However, I wanted the leaderboards to provide meaningful rankings that couldn’t be manipulated with “cheating” or money. I hadn’t yet thought of adding restrictions to leaderboard submission, so I dropped the Fastest Time leaderboards early on. I thought that it was too easy to get a score of a few seconds by pausing the game while solving it, using hints, or getting lucky while swiping randomly.

As such, the focus remained on Games Completed for a long time, until after the first beta when I decided that I disliked it because it could be “bought” by spending excessive time on the game. This wasn’t fair to talented players who played less frequently and might discourage new players from even trying to compete. I didn’t want to be left with only Largest Find (which I still think is kind of gimmicky), so I decided to get creative with fastest time and add it back with some restrictions: no hints, no pausing, no misses.

I also kept Daily Challenges Completed after removing the other completions-based leaderboards because I think that daily games are good for user retention and wanted them to feel important. Daily Challenges aren’t timed, so this seemed like the best way to include them in the leaderboards, although I also tried Longest Daily Challenge Streak. To make this leaderboard work, I had to add some extensions to the GameKit APIs to prevent players from uninstalling and reinstalling the app to submit more than one Daily Challenge per day.

This resulted in three leaderboards: Expert Fastest Time, Daily Challenges Completed, and Largest Find. I was happy with this, but I added fastest time leaderboards for the other difficulties after getting feedback during the second beta that a lot of people would never want to play expert. After sifting through 24 different leaderboards, I’d finally ended up with the current selection just a few days before submitting to the App Store.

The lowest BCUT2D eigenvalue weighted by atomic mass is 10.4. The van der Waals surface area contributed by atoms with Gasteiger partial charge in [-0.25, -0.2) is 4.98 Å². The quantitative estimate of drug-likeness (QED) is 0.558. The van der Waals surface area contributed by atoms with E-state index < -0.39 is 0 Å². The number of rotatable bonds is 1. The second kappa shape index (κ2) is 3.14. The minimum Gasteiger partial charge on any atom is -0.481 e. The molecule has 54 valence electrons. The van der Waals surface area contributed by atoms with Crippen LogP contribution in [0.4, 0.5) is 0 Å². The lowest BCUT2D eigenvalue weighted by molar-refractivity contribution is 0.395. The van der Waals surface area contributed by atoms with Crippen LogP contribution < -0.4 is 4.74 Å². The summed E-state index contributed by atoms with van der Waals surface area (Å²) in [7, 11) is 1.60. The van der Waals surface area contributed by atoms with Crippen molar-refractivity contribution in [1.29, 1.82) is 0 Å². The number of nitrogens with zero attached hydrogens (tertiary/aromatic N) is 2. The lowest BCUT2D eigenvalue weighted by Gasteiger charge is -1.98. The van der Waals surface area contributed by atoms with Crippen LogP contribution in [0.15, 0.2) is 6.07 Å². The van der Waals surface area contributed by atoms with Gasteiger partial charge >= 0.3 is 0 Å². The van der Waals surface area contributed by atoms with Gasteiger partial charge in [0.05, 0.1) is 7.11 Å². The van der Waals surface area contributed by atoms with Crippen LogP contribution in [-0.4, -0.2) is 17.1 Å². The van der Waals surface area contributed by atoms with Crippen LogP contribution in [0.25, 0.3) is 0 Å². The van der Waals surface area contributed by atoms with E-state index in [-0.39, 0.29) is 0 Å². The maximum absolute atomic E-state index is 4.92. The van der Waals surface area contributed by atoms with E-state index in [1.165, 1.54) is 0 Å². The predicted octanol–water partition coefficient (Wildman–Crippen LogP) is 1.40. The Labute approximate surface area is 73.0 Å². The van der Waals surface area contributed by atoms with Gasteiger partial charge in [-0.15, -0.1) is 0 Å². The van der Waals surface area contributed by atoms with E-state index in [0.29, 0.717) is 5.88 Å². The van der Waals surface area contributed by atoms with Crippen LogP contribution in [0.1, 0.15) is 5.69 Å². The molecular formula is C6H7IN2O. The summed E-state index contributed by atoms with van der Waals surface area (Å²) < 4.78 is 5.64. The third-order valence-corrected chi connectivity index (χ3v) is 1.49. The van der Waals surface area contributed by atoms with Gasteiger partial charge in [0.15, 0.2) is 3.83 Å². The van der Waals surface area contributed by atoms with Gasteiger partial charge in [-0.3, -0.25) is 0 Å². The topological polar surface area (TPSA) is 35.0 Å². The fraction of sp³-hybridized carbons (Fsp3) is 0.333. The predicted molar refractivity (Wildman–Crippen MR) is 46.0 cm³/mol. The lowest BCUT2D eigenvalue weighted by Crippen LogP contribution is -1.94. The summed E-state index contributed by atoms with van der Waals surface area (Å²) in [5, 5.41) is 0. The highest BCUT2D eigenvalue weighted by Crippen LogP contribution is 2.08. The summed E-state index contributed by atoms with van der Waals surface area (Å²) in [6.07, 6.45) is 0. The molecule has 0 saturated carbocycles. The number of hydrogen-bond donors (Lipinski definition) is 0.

Publication and Promotion

I made Factor Find available for pre-order on October 31st, 2018; the same day that it was approved for sale by Apple. I set the release date to November 17th, 2018 hoping that people would be looking for something to do over Thanksgiving weekend.

During the couple weeks that Factor Find was available for pre-order, it received about 1,000 pre-orders! A couple hundred of these were from friends, family, and social media (I had a small Twitter following from playing Clash Royale and posted on various forums such as Touch Arcade and Reddit). However, the rest came naturally from search results on the App Store; Factor Find ranked in the top 10 results for a variety of searches including “math puzzles,” “math games” and “math learner.” Apple seems to rank newer apps higher in the results, as the ranking dropped over time. I was going to run some ads to get more pre-orders, but ads that charge per install don’t work with per-orders.

When November 17th rolled around, the pre-orders all converted into installs, and this was (barely) enough to get Factor Find ranked as one of the top 100 board games on the USA App Store the following day. I tried a variety of paid promotion strategies to keep the momentum going… I ran ads with a variety of providers including Apple, Google, Facebook, Twitter, and Reddit. I had articles written about Factor Find on Gamezebo and I also did some incentivized reviews, contests, and giveaways.

Overall, I think that all of these promotions were a waste of money; on average, a Factor Find user generates a lot less revenue than it costs to acquire them. On a larger scale, I think that putting a lot of money into promotion could help an app go viral, but on a scale of $1,000 to $2,000 it didn’t do enough and Factor Find fell out of the top charts a couple days after entering them.

At this point, it looked like we were going to lose money and fade into irrelevance after a short run in the top charts. However, on Thanksgiving day, I was surprised to see a massive spike of users, most of them in Europe where I hadn’t done any advertising. I checked App Follow, a website that tracks features and showed that Factor Find was featured in 14 countries as one of the “New Games We Love” during Thanksgiving week. Being featured was so exciting because it resulted in thousands of installs per day and pushed Factor Find into the top 100 board games in over 30 countries! Sometimes, it got as high as the top 20! Of course, revenue and daily active users also spiked as a result.

Once our feature ended, we only averaged a few dozen installs per day; a lot better than most apps and the same number that got us excited during the pre-order phase, but nowhere near enough to stay in the top charts. Over time, most of the users we got while being featured stopped coming back to the app. However, Factor Find has maintained a small but devoted user base.

I’m so thankful for all the support Factor Find got and learned so much from the entire process of developing, testing, and releasing it. It’s amazing to think that somebody has played Factor Find in virtually every country in the world, and that people are playing it as I write this article. It had much more success than I expected and has made me very excited to start my next project!